Few if any businesses haven’t been impacted by the Covid-19 pandemic. With so many affected, it’s no easy task for the Government to save them all.
The State has been rightly praised for being quick off the mark in introducing measures such as the wage subsidy scheme to help companies cope during the lockdown. It announced an additional €6.5 billion package of supports for businesses last weekend.
One area that has been overlooked, however, is the start-up community. New figures published this week show that even before the coronavirus pandemic, funding for early-stage companies was drying up.
The data, which comes from the Irish Venture Capital Association (IVCA), shows funding for start-ups in the €1 million to €5 million range fell by 44 per cent in the first quarter to €38 million. Deals valued at under €1 million were down 39 per cent to €8.4 million, while those priced at between €10 million to €30 million were down by a third to €58.2 million.
These figures are concerning. And they don’t reveal the full impact of Covid-19, which only hit late in the quarter.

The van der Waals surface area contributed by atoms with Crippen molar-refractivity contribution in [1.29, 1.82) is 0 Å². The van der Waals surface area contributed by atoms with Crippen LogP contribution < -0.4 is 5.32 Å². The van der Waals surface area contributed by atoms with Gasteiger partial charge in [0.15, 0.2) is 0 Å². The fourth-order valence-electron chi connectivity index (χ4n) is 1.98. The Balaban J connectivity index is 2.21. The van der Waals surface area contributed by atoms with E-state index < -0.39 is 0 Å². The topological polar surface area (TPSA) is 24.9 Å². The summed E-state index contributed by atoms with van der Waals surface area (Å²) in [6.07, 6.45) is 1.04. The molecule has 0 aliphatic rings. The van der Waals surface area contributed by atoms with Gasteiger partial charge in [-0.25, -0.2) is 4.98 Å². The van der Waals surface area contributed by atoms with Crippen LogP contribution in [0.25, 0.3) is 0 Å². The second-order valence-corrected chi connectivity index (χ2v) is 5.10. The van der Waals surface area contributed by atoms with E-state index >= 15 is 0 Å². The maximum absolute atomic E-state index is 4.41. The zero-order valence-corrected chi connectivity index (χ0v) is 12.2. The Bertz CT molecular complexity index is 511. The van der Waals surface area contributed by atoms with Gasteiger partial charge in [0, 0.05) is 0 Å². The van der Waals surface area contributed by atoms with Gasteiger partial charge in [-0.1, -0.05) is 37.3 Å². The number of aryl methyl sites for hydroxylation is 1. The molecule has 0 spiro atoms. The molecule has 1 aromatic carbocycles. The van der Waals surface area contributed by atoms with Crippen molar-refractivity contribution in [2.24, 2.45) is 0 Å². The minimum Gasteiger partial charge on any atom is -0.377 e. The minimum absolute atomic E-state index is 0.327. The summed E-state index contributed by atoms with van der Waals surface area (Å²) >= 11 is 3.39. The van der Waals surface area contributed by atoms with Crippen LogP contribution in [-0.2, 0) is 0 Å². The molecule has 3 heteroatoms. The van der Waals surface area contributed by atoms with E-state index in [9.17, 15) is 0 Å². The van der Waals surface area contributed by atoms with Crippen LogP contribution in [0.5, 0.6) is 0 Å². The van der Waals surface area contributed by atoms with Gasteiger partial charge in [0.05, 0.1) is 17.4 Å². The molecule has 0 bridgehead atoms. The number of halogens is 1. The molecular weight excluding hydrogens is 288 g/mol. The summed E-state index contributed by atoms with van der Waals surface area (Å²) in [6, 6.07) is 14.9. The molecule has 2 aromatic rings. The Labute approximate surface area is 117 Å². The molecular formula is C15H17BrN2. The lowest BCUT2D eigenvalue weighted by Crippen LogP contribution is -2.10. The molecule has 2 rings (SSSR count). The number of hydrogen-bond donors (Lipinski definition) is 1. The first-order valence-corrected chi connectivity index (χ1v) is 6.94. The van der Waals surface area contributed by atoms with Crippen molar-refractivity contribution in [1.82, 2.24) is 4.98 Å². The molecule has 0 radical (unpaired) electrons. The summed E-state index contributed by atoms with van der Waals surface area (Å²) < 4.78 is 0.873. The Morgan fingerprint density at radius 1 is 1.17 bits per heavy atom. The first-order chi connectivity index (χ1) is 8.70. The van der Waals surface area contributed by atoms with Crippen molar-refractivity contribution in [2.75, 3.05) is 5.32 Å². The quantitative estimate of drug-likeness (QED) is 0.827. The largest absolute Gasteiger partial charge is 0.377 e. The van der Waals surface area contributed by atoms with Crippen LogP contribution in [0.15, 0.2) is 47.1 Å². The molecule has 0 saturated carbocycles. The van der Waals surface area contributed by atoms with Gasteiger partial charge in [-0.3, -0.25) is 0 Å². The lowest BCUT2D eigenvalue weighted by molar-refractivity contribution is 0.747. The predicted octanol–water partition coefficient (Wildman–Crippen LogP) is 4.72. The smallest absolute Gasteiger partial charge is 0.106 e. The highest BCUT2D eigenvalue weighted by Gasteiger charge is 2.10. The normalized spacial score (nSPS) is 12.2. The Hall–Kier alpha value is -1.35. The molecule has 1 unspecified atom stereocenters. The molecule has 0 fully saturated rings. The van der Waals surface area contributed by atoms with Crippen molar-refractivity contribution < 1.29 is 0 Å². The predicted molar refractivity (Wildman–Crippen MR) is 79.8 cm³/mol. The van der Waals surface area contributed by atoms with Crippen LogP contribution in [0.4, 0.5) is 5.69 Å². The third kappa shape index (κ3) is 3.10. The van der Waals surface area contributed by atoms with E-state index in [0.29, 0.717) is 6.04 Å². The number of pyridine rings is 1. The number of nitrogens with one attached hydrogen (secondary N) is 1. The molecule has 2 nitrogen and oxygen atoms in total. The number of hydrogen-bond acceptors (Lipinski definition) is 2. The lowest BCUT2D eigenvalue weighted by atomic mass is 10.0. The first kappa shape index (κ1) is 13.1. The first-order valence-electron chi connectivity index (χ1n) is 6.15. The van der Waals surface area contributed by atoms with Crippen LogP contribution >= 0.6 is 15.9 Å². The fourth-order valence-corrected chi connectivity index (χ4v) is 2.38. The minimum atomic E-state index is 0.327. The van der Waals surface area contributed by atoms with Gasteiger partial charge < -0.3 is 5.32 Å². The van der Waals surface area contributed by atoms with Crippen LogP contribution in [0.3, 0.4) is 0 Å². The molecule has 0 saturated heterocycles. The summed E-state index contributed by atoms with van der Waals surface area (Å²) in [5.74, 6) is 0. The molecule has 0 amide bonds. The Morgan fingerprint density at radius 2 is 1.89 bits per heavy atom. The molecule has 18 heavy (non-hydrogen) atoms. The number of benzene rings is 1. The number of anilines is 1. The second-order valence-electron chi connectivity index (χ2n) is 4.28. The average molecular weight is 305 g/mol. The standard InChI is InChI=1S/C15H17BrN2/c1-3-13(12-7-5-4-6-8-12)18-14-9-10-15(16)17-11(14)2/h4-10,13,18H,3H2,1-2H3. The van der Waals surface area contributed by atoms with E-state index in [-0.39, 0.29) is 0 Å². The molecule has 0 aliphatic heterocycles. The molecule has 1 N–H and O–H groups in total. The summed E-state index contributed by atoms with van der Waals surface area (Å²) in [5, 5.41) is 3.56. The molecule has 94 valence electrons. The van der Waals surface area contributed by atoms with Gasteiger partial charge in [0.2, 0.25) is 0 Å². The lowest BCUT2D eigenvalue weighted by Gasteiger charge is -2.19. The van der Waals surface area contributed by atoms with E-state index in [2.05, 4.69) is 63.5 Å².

The IVCA warned that deal volumes could be down by as much as 50 per cent this year as funding dries up. It argues that a generation of start-ups could fall by the wayside unless given additional financial support.
With lobby group Scale Ireland also warning that up to 80 per cent of early-stage companies could run out of cash within six months, it seems obvious we could lose promising companies that could become the next Stripe or Intercom.
The Government may love promoting Ireland as a tech-savvy nation but often fails to follow up with concrete measures to ensure indigenous companies survive and thrive. This is in sharp contrast to countries such as France, which at the start of the pandemic quickly rolled out some €4 billion in supports for early-stage companies.
While every business is clamouring for help, it’s crucial to remember our future as an innovation hub hangs in the balance.